The plucked carbonates and silicate grains were observed using a Focused Ion and Electron Beam system (FIB-SEM; NX 2000) at the Extraterrestrial Sample Curation Center, Japan Aerospace Exploration Agency, Japan. Four grains of the ALH carbonates (Crb-1 to Crb-4) and a single grain of the ALH silicate (Opx-1), with sizes of ~50–200 µm in diameter, were selected for the following XANES analyses. In order to reduce the possibility of contamination, the surfaces of the ALH carbonates and silicates were etched to ~1 µm depth using a 12 nA–100 pA Ga+ ion beam with an acceleration voltage at 30 kV on the FIB-SEM.

Nitrogen XANES measurements

Nitrogen K-edge µ-XANES spectra were measured at BL27SU of SPring-8 synchrotron facility in Hyogo, Japan in December 2018 and April 2019. Radiation from an undulator was dispersed by a soft X-ray monochromator with varied-line-spacing plane grating. The photon energy resolution during the measurements was set at 40 meV. The X-ray energy of the two periods was identical as checked by a boron nitride powder, which were calibrated with the peak maximum of N2 gas at 400.8 eV. The XANES spectra obtained during December 2018 were of better quality than those of April 2019 because the intensity of the incident X-ray beam measured at the former period was higher by ~10 times than the latter. To obtain the reference XANES spectra, two species of N-bearing inorganic reagents; i.e., sodium nitrate (NaNO3) and ammonium chloride (NH4Cl) (both from Fujifilm Wako Pure Chemical Corp.), as well as dinitrogen (N2) gas in air were measured in the total electron yield (TEY) mode. In addition, the reference XANES spectra of several N-bearing organic compounds were obtained; i.e., amino acids (glycine: C2H4NO2, DL-alanine: C3H7NO2, 2-aminoisobutyric acid: C4H9NO2, and DL-aspartic acid: C4H7NO2), imino acid (sarcosine: C3H7NO2), N-heterocycles (hydantoin: C3H4N2O2, DL-pyroglutamic acid: C5H7NO2), and amine (methylamine hydrochloride: CH5N·HCl). Hydantoin, DL-aspartic acid, sarcosine, and methylamine hydrochloride was measured in fluorescent yield (FY) mode using a single element silicon drift detector (Amptek), whereas all the others were measured in TEY mode. We also measured three kinds of scandium-bearing chemical reagents; i.e., scandium oxide (Sc2O3; from Fujifilm Wako) and scandium carbonate hydrate (Sc2(CO3)3·H2O, from Alfa Aesar, Fisher Scientific) in TEY mode, and scandium chloride hexahydrate (ScCl·6H2O; from Fujifilm Wako) in FY mode, because LII-edge and LIII-edge absorption energies of Sc locates in the same energy range of the N K-edge in XANES. The XANES spectra of the carbonates and silicate grains from ALH 84001 (Crb-1 to 4 and Opx-1), were measured in FY mode and compared with the reference N and Sc XANES spectra. We also measured a ~1 × 1 mm piece of the unused silver tape in FY mode in order to check for the possibility of experimental contamination. Two grains of the ALH carbonates (Crb-1 and 2) were measured twice, both on December 2018 and April 2019. Supplementary Table 1 summarizes the experimental conditions of all the samples and reference materials analyzed in this study.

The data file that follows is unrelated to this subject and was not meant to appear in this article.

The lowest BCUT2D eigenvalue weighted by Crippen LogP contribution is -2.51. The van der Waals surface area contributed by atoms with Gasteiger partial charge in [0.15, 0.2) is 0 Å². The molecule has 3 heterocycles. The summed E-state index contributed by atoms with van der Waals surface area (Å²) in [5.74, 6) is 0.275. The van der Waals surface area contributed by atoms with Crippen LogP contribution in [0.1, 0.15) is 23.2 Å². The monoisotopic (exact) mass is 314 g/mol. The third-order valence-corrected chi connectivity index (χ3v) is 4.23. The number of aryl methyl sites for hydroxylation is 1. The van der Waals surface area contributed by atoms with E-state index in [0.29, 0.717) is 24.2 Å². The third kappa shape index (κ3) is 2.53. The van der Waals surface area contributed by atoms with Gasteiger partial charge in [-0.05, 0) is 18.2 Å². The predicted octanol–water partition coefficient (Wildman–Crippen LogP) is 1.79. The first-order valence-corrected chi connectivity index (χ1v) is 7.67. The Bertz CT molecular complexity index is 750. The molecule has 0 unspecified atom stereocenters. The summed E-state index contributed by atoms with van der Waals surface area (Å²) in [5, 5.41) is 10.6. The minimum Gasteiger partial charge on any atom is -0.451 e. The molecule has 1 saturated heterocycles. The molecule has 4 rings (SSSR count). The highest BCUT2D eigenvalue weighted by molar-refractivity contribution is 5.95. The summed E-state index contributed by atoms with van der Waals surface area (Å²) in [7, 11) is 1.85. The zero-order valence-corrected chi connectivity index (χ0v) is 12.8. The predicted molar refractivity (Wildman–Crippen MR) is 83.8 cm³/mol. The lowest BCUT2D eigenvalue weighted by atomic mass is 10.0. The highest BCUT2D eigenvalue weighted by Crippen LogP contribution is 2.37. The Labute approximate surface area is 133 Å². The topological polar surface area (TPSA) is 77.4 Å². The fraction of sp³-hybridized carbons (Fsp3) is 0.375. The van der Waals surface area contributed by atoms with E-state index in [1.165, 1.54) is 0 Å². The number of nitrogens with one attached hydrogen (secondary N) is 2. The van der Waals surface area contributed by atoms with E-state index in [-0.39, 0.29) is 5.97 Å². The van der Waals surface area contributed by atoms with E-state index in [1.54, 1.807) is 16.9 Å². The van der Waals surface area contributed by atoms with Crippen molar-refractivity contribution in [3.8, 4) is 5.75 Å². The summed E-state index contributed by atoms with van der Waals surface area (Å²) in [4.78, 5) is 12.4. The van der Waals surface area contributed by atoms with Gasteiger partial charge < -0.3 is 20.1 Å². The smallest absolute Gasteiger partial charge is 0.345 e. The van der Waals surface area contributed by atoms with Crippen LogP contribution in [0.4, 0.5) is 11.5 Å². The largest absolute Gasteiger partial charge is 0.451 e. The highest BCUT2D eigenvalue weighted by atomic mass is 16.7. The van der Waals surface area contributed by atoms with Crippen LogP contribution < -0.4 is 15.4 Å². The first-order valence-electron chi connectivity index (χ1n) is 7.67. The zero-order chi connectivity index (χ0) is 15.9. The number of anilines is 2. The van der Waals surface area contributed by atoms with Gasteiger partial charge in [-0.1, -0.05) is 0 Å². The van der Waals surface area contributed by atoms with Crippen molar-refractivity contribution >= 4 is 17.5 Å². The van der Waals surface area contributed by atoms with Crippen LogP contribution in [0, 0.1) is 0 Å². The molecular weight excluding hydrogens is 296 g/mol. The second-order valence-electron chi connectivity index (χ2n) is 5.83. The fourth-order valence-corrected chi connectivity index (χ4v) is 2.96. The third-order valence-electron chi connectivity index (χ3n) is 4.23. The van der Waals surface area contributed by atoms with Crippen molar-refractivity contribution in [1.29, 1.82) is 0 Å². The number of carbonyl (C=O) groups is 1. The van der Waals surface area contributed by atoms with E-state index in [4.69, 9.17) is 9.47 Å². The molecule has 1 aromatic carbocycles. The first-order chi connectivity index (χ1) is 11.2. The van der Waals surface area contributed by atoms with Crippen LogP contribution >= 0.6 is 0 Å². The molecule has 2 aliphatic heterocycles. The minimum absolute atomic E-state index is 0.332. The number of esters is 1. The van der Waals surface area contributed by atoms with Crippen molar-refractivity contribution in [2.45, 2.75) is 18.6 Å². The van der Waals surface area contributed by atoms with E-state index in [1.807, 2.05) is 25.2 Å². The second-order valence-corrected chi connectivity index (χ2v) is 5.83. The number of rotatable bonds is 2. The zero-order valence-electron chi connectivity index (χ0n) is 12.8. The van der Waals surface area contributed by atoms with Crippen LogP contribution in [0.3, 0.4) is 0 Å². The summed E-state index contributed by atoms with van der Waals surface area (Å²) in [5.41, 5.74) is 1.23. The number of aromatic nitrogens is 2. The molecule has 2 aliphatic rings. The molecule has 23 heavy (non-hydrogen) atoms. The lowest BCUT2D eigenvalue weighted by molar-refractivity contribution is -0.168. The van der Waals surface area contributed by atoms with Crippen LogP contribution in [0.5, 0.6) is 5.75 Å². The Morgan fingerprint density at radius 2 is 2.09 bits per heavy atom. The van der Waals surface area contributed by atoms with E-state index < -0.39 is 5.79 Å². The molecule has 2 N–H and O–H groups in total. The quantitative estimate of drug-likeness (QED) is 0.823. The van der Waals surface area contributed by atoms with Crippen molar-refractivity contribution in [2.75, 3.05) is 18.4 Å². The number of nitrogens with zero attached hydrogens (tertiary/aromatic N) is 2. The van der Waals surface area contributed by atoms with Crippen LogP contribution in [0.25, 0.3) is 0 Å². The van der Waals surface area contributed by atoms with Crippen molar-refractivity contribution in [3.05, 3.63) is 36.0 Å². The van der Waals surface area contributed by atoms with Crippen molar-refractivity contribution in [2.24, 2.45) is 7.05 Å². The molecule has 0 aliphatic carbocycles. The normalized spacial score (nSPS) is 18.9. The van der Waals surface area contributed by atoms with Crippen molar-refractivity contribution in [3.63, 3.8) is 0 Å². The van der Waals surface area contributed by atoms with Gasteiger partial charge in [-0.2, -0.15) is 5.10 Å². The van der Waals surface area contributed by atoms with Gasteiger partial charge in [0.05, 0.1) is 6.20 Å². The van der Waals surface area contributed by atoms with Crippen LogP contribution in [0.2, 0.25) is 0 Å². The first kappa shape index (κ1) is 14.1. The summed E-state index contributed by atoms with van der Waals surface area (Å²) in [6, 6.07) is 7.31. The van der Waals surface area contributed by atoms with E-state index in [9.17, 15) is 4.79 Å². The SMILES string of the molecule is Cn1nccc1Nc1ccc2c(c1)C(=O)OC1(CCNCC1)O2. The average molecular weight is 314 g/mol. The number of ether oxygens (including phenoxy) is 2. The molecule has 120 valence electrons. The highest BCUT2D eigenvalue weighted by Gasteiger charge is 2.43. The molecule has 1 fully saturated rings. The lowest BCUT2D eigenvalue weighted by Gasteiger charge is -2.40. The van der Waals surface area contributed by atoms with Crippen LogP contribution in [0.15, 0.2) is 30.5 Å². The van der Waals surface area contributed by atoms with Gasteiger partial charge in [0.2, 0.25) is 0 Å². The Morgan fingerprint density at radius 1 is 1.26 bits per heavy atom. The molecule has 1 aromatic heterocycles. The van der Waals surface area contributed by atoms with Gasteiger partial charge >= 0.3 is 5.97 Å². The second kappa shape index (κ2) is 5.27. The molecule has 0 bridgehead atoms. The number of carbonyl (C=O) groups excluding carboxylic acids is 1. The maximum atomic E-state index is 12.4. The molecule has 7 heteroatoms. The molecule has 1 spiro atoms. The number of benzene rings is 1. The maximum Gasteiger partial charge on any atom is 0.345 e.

An incident X-ray beam was focused on the sample surface with a spot size of 10 μm (V) × 200 μm (H). All the reference materials, which were in powdered condition and a piece of the silver tape were measured using this wide beam. We further used a focused narrow beam for the measurements of the small grains of ALH carbonates and silicate (Fig. 1). This narrow beam was achieved with a poly-capillary lens to focus on the final spot size of ca. 25 μm (diameter) in December 2018, and by closing a slit to achieve the spot size of 10 μm (V) × 30 μm (H) in April 2019. The incident beam intensity of this cutoff beam was reduced to ~1/10 of the original beam. One grain of the ALH carbonates (Crb-1) was measured with both the narrow beam (December 2018 and April 2019) and the wide beam (April 2019), to compare the effects of the different beam intensities. Because the radiation of a strong X-ray may cause severe damage over the whole carbonate grain, we measured the wide-beam mode after all other measurements were completed.

All measurements were performed under ambient temperature and high vacuum (~5 × 10–4 Pa for December 2018 and ~1 × 10–5 Pa for April 2019). The incident X-ray energy range was 385–425 eV with energy steps mainly of 0.2 eV. All the samples (i.e., ALH carbonates and silicate grains) were measured with the integration of 10–15 s per energy step with repeated scans of 2–10 times, which means the total integration time was 30–150 s/step (see Supplementary Table 1). On the other hand, all the reference materials were measured in 1–15 s/step without repeated scans. The silver tape was measured in 15 s/step. Detailed measurement conditions are summarized in Supplementary Table 1. Prior to these μ-XANES measurements, the X-ray fluorescence (XRF) mappings of Si, Al, Mg, Fe, O, and C of ALH carbonates were obtained by scanning at 40–200 μm per step at incidence photon energy of 1900 eV to locate the targets. For µ-XANES analysis, full XRF spectral data were obtained for each point of excitation energy and the element-selected fluorescence yield data were extracted from the XRF data set.